If you rate your credit score as ‘OK’ but not great, you’ll need to sort out things like:
- High balances on credit cards and overdrafts
- High overall amount of debt
- Demographic issues such as how long you’ve been living at your address or being on the electoral roll
If you’ve got defaults, County Court Judgments or have ever been made bankrupt then your credit score is probably poor. See our tips on what to do about a low credit score.
High balances on credit cards and overdrafts
Being consistently at or near a credit card limit may be signal to a lender that you are struggling to pay bills and therefore reduce your credit score.
Credit cards can help you budget better by absorbing the peaks and troughs in your expenditure. Funding single big-ticket purchases, like a kitchen and then quickly paying down the balance is a sensible use of plastic if you can manage it.
Your credit score can go up if credit is available but unused. This suggests that you use such facilities to manage peaks in expenditure, rather than spending on items that you cannot really afford.
Summary: Try to stay well below your credit card and overdraft limits.
For example, if you’ve got a £2,000 limit on a credit card, it’s better to keep the balance at £200 rather than £1,800 – this will really help your credit score.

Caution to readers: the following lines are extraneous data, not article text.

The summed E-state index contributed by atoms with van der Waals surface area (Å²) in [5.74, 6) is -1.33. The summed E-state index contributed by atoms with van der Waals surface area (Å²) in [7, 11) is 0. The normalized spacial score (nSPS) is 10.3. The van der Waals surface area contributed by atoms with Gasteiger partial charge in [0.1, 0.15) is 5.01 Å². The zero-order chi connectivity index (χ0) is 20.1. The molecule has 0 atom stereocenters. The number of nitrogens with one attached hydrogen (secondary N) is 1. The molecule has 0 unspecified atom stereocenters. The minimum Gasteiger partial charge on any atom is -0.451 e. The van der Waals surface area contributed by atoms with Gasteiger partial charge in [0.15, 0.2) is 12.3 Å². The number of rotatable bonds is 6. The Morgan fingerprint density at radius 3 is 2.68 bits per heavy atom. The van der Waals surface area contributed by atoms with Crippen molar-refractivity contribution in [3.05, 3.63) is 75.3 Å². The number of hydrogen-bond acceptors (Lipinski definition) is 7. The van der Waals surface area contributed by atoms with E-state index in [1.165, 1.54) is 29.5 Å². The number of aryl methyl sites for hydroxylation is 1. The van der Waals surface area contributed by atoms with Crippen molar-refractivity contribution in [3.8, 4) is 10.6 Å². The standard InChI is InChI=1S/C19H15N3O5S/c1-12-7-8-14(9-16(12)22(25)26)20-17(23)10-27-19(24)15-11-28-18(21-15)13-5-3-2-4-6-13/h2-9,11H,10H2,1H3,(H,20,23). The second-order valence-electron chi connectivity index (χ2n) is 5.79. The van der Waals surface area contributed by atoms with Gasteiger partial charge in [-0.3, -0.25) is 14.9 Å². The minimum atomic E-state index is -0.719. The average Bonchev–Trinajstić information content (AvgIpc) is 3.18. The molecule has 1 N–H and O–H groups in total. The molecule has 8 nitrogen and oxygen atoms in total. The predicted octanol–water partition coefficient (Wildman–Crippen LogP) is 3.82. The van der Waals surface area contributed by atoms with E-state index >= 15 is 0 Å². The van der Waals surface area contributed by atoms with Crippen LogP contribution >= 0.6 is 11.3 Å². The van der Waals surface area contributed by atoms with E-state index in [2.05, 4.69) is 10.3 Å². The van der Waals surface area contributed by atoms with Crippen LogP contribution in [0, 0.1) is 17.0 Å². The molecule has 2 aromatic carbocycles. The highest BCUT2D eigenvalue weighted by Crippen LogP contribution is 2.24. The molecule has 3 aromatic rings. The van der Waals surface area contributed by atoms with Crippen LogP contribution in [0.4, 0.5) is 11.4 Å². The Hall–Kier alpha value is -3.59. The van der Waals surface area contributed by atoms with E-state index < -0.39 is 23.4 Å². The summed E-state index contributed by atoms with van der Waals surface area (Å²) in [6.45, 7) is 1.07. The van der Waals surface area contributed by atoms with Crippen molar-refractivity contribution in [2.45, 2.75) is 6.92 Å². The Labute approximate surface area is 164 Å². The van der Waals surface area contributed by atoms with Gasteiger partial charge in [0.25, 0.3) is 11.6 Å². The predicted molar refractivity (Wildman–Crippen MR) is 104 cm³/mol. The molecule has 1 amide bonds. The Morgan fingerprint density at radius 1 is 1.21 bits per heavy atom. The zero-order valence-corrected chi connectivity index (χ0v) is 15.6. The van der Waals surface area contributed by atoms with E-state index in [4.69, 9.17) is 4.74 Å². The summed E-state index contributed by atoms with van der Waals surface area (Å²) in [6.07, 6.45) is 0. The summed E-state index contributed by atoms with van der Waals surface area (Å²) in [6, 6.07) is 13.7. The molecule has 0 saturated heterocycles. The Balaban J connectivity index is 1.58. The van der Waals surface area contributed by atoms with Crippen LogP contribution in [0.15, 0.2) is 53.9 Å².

High amount of overall debt
Lenders will look at how much you owe in total and compare this to your annual income. This is known as a debt ratio.
If you earn £20,000 per year and your debts are £20,000 – your debt ratio is 100%. If your debts were £10,000, your debt ratio is 50%. The debt ratio will exclude any first mortgage you have on a property, but includes any 2nd mortgages.
The higher your debt ratio the less likely you are to get a loan, because you may be considered to be over-indebted.
There’s no hard and fast rule as to what accounts for too high a debt ratio, but if you owe more than 40% of your annual income, some creditors may refuse you a loan.
The impact on your credit score is more complex…
… your credit score will go up if you carry reasonable (not high) balances, but keep up-to-date with your payments. Conversely when you reach a tipping point (e.g. a debt ratio of 40%) your score may fall.
Summary: Try to keep the percentage of your overall (non-mortgage) borrowing to less than 40% of your annual earnings.
Stability is important to lenders. Whilst a credit score is not affected by how long you’ve been in a job, it does fall if you move address. The longer you’re resident in one place; the better your score. Some lenders even operate an automatic decline if you’ve moved around a lot, e.g. more than three times in the last 18 months.
Credit scores favour people who own their own home. Some lenders even operate a system where they will turn down applicants for the best loan rates if they are living in rented accommodation. Owning a property (including on a mortgage) suggests greater stability, the ability to repay a large loan and also gives a lender some security because you own a valuable asset.
Many lenders will also automatically reject your application if you’re not on the electoral roll.
Bottom-line: Get on the electoral roll, (try to) own your own home and move as little as possible.